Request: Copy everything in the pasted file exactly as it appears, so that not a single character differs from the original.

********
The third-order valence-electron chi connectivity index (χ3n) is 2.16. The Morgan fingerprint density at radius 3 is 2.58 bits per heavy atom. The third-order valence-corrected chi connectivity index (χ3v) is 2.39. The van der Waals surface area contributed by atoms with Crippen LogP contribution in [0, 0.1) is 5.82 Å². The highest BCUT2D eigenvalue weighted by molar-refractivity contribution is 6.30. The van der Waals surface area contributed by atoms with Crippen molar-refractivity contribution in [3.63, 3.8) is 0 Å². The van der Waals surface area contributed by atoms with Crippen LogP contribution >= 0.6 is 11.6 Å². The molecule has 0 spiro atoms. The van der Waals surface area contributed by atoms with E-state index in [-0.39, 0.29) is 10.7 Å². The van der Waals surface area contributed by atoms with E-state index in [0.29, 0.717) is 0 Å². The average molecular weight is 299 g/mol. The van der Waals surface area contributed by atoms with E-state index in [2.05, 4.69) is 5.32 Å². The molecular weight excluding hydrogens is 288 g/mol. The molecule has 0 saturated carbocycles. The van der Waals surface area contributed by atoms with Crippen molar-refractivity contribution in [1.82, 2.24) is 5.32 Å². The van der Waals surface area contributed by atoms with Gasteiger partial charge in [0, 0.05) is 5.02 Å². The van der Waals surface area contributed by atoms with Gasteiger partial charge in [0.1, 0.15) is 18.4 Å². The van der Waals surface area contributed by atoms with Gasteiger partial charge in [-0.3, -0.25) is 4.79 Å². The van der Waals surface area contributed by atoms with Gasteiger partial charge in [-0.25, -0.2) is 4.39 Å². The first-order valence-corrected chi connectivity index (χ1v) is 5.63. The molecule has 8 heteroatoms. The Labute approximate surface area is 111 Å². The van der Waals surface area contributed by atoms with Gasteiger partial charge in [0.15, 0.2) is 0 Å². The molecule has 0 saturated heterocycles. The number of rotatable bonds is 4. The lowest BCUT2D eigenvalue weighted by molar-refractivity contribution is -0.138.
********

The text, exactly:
The third-order valence-electron chi connectivity index (χ3n) is 2.16. The Morgan fingerprint density at radius 3 is 2.58 bits per heavy atom. The third-order valence-corrected chi connectivity index (χ3v) is 2.39. The van der Waals surface area contributed by atoms with Crippen LogP contribution in [0, 0.1) is 5.82 Å². The highest BCUT2D eigenvalue weighted by molar-refractivity contribution is 6.30. The van der Waals surface area contributed by atoms with Crippen molar-refractivity contribution in [3.63, 3.8) is 0 Å². The van der Waals surface area contributed by atoms with Crippen LogP contribution >= 0.6 is 11.6 Å². The molecule has 0 spiro atoms. The van der Waals surface area contributed by atoms with E-state index in [-0.39, 0.29) is 10.7 Å². The van der Waals surface area contributed by atoms with E-state index in [0.29, 0.717) is 0 Å². The average molecular weight is 299 g/mol. The van der Waals surface area contributed by atoms with E-state index in [2.05, 4.69) is 5.32 Å². The molecular weight excluding hydrogens is 288 g/mol. The molecule has 0 saturated carbocycles. The van der Waals surface area contributed by atoms with Crippen molar-refractivity contribution in [1.82, 2.24) is 5.32 Å². The van der Waals surface area contributed by atoms with Gasteiger partial charge in [0, 0.05) is 5.02 Å². The van der Waals surface area contributed by atoms with Gasteiger partial charge in [0.1, 0.15) is 18.4 Å². The van der Waals surface area contributed by atoms with Gasteiger partial charge in [-0.3, -0.25) is 4.79 Å². The van der Waals surface area contributed by atoms with Gasteiger partial charge in [-0.25, -0.2) is 4.39 Å². The first-order valence-corrected chi connectivity index (χ1v) is 5.63. The molecule has 8 heteroatoms. The Labute approximate surface area is 111 Å². The van der Waals surface area contributed by atoms with Gasteiger partial charge in [0.15, 0.2) is 0 Å². The molecule has 0 saturated heterocycles. The number of rotatable bonds is 4. The lowest BCUT2D eigenvalue weighted by molar-refractivity contribution is -0.138.